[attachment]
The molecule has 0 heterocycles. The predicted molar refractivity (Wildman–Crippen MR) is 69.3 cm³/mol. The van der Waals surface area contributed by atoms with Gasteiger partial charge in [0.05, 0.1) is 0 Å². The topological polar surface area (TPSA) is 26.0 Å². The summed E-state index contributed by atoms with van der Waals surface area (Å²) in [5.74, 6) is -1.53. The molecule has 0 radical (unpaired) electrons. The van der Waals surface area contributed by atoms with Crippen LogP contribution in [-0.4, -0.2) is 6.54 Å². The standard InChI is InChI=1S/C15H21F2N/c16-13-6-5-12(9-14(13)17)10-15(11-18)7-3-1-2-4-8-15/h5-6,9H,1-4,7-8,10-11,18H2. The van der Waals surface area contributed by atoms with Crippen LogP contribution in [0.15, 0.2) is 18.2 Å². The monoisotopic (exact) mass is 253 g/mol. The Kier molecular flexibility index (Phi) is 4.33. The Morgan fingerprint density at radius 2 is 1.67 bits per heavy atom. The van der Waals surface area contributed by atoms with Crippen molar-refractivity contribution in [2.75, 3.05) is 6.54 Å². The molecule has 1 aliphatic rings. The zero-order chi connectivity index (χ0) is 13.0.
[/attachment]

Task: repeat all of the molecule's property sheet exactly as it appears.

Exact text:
The molecule has 0 heterocycles. The predicted molar refractivity (Wildman–Crippen MR) is 69.3 cm³/mol. The van der Waals surface area contributed by atoms with Gasteiger partial charge in [0.05, 0.1) is 0 Å². The topological polar surface area (TPSA) is 26.0 Å². The summed E-state index contributed by atoms with van der Waals surface area (Å²) in [5.74, 6) is -1.53. The molecule has 0 radical (unpaired) electrons. The van der Waals surface area contributed by atoms with Crippen LogP contribution in [-0.4, -0.2) is 6.54 Å². The standard InChI is InChI=1S/C15H21F2N/c16-13-6-5-12(9-14(13)17)10-15(11-18)7-3-1-2-4-8-15/h5-6,9H,1-4,7-8,10-11,18H2. The van der Waals surface area contributed by atoms with Crippen LogP contribution in [0.15, 0.2) is 18.2 Å². The monoisotopic (exact) mass is 253 g/mol. The Kier molecular flexibility index (Phi) is 4.33. The Morgan fingerprint density at radius 2 is 1.67 bits per heavy atom. The van der Waals surface area contributed by atoms with Crippen molar-refractivity contribution in [2.75, 3.05) is 6.54 Å². The molecule has 1 aliphatic rings. The zero-order chi connectivity index (χ0) is 13.0.